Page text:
Tuesday, December 18, 2012

The Season of Change

Tis the season I suppose.  Many friends I talk to have very strong feelings about where they are at and where they are going with their lives.  It's normal for this time of year, and being this far north I think it gets a little magnified.  Today we are three days away from the Winter Solstice, the shortest day of the year.  Here on the shores of lake Erie we are lining up for a little less than 9 hours of daylight on December 21st. 

For modern people this doesn't seem like a big deal.  We've got electricity readily available.  We've got indoor jobs, and a constant flow of entertainment from a couple magic little boxes.  Many of us barely notice the change within ourselves, until we wake up grumpy.  Irritable the whole day, no matter how that day is filled. 

Lack of sunlight really does a number on all of us.  Our bodies most efficient way to supplement Vitamin D is through sunlight.  Even being outside on a cloudy day will help because some of the ultraviolet waves still push through the clouds.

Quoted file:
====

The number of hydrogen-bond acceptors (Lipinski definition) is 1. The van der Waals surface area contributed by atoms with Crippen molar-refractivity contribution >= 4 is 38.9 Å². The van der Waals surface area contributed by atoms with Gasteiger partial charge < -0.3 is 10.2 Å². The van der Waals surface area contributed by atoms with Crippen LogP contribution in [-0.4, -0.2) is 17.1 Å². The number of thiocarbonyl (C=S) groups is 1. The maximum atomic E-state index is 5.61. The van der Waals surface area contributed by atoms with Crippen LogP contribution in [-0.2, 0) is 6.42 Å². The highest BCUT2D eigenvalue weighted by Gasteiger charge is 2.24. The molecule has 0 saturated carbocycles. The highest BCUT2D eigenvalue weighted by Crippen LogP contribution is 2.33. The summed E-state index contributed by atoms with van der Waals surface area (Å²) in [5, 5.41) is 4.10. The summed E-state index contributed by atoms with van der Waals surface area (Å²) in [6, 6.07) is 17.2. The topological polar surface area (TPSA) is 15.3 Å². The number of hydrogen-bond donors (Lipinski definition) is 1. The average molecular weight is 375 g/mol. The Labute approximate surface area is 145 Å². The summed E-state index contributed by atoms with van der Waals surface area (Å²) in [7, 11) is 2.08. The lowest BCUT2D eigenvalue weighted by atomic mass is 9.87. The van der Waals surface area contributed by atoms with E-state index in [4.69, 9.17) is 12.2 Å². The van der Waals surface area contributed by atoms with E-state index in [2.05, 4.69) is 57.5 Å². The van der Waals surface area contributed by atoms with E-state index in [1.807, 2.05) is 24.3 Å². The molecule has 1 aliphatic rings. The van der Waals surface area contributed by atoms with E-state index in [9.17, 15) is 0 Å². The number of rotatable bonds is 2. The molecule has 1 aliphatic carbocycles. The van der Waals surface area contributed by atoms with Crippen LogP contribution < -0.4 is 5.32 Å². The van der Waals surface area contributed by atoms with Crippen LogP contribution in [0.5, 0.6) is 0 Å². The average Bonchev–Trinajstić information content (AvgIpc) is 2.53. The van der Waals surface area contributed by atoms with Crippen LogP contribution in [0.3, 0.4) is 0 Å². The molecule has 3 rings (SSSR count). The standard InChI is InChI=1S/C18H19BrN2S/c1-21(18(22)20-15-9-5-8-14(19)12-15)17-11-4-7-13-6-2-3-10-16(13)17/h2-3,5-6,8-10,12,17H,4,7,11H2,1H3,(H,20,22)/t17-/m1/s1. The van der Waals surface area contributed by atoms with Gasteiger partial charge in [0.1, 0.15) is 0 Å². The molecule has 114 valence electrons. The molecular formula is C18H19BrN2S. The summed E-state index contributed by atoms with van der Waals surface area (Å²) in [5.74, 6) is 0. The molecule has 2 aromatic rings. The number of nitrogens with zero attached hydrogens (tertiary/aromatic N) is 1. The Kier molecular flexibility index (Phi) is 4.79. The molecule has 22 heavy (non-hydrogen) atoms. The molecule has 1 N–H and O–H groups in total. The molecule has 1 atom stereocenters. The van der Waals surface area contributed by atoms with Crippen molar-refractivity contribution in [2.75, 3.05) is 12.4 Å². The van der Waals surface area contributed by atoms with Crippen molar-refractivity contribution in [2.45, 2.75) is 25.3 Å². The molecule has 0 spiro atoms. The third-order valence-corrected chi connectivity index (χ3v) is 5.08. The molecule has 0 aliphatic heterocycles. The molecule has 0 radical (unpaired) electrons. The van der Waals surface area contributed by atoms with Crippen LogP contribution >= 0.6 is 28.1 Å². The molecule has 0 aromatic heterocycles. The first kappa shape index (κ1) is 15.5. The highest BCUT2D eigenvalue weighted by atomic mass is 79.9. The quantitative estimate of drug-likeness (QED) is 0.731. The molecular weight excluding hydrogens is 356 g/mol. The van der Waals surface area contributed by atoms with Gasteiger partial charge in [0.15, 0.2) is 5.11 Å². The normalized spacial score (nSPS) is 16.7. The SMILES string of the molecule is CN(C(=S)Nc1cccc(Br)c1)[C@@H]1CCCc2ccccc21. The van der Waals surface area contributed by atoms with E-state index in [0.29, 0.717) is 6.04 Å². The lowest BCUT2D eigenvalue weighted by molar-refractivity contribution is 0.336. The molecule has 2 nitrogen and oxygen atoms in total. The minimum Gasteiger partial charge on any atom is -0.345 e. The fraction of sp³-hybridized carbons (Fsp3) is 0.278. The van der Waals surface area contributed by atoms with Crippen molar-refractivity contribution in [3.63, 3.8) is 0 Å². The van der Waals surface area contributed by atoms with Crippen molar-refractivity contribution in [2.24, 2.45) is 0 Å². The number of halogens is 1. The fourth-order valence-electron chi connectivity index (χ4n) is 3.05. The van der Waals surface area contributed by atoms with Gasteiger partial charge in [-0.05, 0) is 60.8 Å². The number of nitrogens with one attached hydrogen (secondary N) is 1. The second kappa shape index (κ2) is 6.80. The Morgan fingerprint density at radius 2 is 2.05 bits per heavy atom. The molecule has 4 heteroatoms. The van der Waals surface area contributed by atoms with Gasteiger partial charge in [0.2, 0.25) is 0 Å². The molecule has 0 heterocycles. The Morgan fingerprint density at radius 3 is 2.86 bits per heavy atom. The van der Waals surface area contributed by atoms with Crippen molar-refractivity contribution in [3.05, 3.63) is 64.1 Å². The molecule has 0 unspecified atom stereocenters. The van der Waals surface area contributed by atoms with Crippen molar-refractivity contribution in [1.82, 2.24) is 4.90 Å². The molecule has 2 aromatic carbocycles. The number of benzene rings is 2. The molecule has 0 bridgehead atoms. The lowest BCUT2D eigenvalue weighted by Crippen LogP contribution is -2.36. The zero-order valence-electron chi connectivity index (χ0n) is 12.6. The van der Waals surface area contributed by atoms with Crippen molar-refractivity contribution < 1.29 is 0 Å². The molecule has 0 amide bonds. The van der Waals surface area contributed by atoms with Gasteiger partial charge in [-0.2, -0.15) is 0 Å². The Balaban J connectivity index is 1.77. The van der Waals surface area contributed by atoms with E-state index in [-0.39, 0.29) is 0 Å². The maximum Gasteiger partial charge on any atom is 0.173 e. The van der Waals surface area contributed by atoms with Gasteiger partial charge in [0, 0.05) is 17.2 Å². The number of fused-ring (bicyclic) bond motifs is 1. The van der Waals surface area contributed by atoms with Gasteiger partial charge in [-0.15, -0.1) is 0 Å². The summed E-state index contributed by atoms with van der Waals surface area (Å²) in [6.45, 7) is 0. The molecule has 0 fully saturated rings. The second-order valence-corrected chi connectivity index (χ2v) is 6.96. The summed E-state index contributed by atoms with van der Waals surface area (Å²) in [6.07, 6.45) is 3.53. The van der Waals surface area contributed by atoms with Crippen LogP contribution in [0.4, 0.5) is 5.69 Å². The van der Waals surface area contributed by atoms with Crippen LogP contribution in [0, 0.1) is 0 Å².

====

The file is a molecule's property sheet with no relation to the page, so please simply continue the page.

Our not-to-distant ancestors didn't feel the pinch as bad as we do.  In agrarian societies outdoor work still needs to happen whether there is 14 hours of sunlight or 9.  Even that little bit of light gives us amazing health benefits.  I do try to get out whenever possible.  Even on a rainy day I'll walk down to the corner store to pick up an afternoon snack.  Then if the sun is shining, well watch out.  Aiden (my youngest) and I spent a solid 4 hours outside just this past Sunday.  It was sunny and a pleasant 56 degrees.  If you're reading this any significant distance from northwest PA, yes 56 is delightfully pleasant in mid December. 

The fact that our bodies respond so well outdoors, is really a great indication of how connected to nature we really are.  We've had thousands of years of evolution to build this body to survive on this planet.  It's just been in the past 150 years that we've closed ourselves off.  Developed larger and larger cities.  Moved more and more of our lives indoors, under artificial lights, disconnected from where our bodies are built to survive. 

Is any of this going away? Of course not. The only alternative is actively add outdoor activities to your weekly routine.  Take a walk around the block.  Go hike your usual hunting spot and see what it looks like out of season.  Explore a new trout stream.  Get out and move.  Your body, and your mind will thank you.

Happy Exploring
Scott M

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